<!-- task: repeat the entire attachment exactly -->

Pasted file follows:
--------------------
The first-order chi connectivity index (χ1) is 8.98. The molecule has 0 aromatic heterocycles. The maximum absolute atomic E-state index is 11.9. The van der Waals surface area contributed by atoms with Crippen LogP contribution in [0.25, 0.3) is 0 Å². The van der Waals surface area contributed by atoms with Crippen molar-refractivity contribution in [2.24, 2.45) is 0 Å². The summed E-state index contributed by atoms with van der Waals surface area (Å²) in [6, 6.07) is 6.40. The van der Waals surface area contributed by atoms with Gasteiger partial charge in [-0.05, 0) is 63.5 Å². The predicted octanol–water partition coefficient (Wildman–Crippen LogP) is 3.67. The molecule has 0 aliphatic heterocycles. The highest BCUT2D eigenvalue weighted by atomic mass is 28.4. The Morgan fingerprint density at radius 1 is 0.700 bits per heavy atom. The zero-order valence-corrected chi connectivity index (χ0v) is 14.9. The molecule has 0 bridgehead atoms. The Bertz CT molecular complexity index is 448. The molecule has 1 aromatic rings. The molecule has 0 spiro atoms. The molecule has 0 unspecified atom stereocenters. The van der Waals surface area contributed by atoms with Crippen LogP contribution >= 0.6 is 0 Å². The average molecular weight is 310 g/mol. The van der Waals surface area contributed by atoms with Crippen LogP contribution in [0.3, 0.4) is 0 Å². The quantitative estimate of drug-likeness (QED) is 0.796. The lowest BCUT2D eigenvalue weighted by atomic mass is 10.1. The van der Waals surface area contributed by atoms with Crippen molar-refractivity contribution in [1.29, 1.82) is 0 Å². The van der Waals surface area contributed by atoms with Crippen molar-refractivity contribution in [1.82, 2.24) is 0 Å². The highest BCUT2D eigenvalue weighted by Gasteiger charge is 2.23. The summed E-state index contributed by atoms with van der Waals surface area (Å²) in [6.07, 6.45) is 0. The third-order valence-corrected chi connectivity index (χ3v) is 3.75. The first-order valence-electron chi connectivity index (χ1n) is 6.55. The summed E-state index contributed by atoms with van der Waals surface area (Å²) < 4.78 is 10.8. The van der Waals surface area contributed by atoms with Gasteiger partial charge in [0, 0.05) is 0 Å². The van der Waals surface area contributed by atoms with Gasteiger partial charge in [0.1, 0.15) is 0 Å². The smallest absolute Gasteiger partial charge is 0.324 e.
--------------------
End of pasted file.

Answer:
The first-order chi connectivity index (χ1) is 8.98. The molecule has 0 aromatic heterocycles. The maximum absolute atomic E-state index is 11.9. The van der Waals surface area contributed by atoms with Crippen LogP contribution in [0.25, 0.3) is 0 Å². The van der Waals surface area contributed by atoms with Crippen molar-refractivity contribution in [2.24, 2.45) is 0 Å². The summed E-state index contributed by atoms with van der Waals surface area (Å²) in [6, 6.07) is 6.40. The van der Waals surface area contributed by atoms with Gasteiger partial charge in [-0.05, 0) is 63.5 Å². The predicted octanol–water partition coefficient (Wildman–Crippen LogP) is 3.67. The molecule has 0 aliphatic heterocycles. The highest BCUT2D eigenvalue weighted by atomic mass is 28.4. The Morgan fingerprint density at radius 1 is 0.700 bits per heavy atom. The zero-order valence-corrected chi connectivity index (χ0v) is 14.9. The molecule has 0 bridgehead atoms. The Bertz CT molecular complexity index is 448. The molecule has 1 aromatic rings. The molecule has 0 spiro atoms. The molecule has 0 unspecified atom stereocenters. The van der Waals surface area contributed by atoms with Crippen LogP contribution >= 0.6 is 0 Å². The average molecular weight is 310 g/mol. The van der Waals surface area contributed by atoms with Crippen LogP contribution in [0.3, 0.4) is 0 Å². The quantitative estimate of drug-likeness (QED) is 0.796. The lowest BCUT2D eigenvalue weighted by atomic mass is 10.1. The van der Waals surface area contributed by atoms with Crippen molar-refractivity contribution in [1.29, 1.82) is 0 Å². The van der Waals surface area contributed by atoms with Crippen molar-refractivity contribution in [1.82, 2.24) is 0 Å². The highest BCUT2D eigenvalue weighted by Gasteiger charge is 2.23. The summed E-state index contributed by atoms with van der Waals surface area (Å²) in [6.07, 6.45) is 0. The third-order valence-corrected chi connectivity index (χ3v) is 3.75. The first-order valence-electron chi connectivity index (χ1n) is 6.55. The summed E-state index contributed by atoms with van der Waals surface area (Å²) < 4.78 is 10.8. The van der Waals surface area contributed by atoms with Gasteiger partial charge in [0, 0.05) is 0 Å². The van der Waals surface area contributed by atoms with Gasteiger partial charge in [0.1, 0.15) is 0 Å². The smallest absolute Gasteiger partial charge is 0.324 e.